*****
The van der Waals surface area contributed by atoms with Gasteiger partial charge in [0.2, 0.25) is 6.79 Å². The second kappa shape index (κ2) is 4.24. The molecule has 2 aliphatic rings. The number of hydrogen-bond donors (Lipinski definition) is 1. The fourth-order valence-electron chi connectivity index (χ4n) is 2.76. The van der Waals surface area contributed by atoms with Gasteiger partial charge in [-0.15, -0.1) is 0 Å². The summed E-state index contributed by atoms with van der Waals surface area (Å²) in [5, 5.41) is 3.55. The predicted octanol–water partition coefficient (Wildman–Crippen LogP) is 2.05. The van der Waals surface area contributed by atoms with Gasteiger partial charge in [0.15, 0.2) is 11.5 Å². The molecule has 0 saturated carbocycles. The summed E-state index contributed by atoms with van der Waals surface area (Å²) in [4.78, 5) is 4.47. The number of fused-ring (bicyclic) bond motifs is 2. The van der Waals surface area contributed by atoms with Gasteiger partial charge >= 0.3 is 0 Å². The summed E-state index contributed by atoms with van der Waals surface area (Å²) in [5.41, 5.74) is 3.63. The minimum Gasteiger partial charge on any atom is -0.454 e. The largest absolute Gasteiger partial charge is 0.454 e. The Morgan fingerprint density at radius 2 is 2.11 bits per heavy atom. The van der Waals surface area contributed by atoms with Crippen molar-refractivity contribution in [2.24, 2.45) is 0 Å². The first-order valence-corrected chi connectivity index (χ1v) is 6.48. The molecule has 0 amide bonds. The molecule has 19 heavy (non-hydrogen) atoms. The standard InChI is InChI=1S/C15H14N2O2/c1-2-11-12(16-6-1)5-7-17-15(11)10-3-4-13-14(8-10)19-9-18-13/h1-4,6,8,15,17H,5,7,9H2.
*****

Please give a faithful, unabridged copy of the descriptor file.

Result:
The van der Waals surface area contributed by atoms with Gasteiger partial charge in [0.2, 0.25) is 6.79 Å². The second kappa shape index (κ2) is 4.24. The molecule has 2 aliphatic rings. The number of hydrogen-bond donors (Lipinski definition) is 1. The fourth-order valence-electron chi connectivity index (χ4n) is 2.76. The van der Waals surface area contributed by atoms with Gasteiger partial charge in [-0.15, -0.1) is 0 Å². The summed E-state index contributed by atoms with van der Waals surface area (Å²) in [5, 5.41) is 3.55. The predicted octanol–water partition coefficient (Wildman–Crippen LogP) is 2.05. The van der Waals surface area contributed by atoms with Gasteiger partial charge in [0.15, 0.2) is 11.5 Å². The molecule has 0 saturated carbocycles. The summed E-state index contributed by atoms with van der Waals surface area (Å²) in [4.78, 5) is 4.47. The number of fused-ring (bicyclic) bond motifs is 2. The van der Waals surface area contributed by atoms with Gasteiger partial charge >= 0.3 is 0 Å². The summed E-state index contributed by atoms with van der Waals surface area (Å²) in [5.41, 5.74) is 3.63. The minimum Gasteiger partial charge on any atom is -0.454 e. The largest absolute Gasteiger partial charge is 0.454 e. The Morgan fingerprint density at radius 2 is 2.11 bits per heavy atom. The van der Waals surface area contributed by atoms with Crippen molar-refractivity contribution in [2.24, 2.45) is 0 Å². The first-order valence-corrected chi connectivity index (χ1v) is 6.48. The molecule has 0 amide bonds. The molecule has 19 heavy (non-hydrogen) atoms. The standard InChI is InChI=1S/C15H14N2O2/c1-2-11-12(16-6-1)5-7-17-15(11)10-3-4-13-14(8-10)19-9-18-13/h1-4,6,8,15,17H,5,7,9H2.